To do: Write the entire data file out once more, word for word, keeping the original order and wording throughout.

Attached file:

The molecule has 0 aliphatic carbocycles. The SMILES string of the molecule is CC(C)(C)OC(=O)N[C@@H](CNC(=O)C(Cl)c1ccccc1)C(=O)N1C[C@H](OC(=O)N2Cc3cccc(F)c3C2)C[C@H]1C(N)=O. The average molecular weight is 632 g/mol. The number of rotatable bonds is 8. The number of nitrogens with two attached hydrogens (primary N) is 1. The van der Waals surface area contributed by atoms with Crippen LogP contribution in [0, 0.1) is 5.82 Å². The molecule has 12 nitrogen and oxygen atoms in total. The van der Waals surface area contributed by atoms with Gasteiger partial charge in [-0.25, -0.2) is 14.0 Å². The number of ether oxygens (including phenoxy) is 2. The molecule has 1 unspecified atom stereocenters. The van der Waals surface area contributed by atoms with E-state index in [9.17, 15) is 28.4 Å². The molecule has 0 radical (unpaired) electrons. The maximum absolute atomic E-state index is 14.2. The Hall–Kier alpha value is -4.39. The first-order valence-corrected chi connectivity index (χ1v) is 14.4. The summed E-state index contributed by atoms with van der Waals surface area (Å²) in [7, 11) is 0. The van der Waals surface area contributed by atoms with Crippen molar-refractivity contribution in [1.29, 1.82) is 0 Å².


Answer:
The molecule has 0 aliphatic carbocycles. The SMILES string of the molecule is CC(C)(C)OC(=O)N[C@@H](CNC(=O)C(Cl)c1ccccc1)C(=O)N1C[C@H](OC(=O)N2Cc3cccc(F)c3C2)C[C@H]1C(N)=O. The average molecular weight is 632 g/mol. The number of rotatable bonds is 8. The number of nitrogens with two attached hydrogens (primary N) is 1. The van der Waals surface area contributed by atoms with Crippen LogP contribution in [0, 0.1) is 5.82 Å². The molecule has 12 nitrogen and oxygen atoms in total. The van der Waals surface area contributed by atoms with Gasteiger partial charge in [-0.25, -0.2) is 14.0 Å². The number of ether oxygens (including phenoxy) is 2. The molecule has 1 unspecified atom stereocenters. The van der Waals surface area contributed by atoms with E-state index in [9.17, 15) is 28.4 Å². The molecule has 0 radical (unpaired) electrons. The maximum absolute atomic E-state index is 14.2. The Hall–Kier alpha value is -4.39. The first-order valence-corrected chi connectivity index (χ1v) is 14.4. The summed E-state index contributed by atoms with van der Waals surface area (Å²) in [7, 11) is 0. The van der Waals surface area contributed by atoms with Crippen molar-refractivity contribution in [1.29, 1.82) is 0 Å².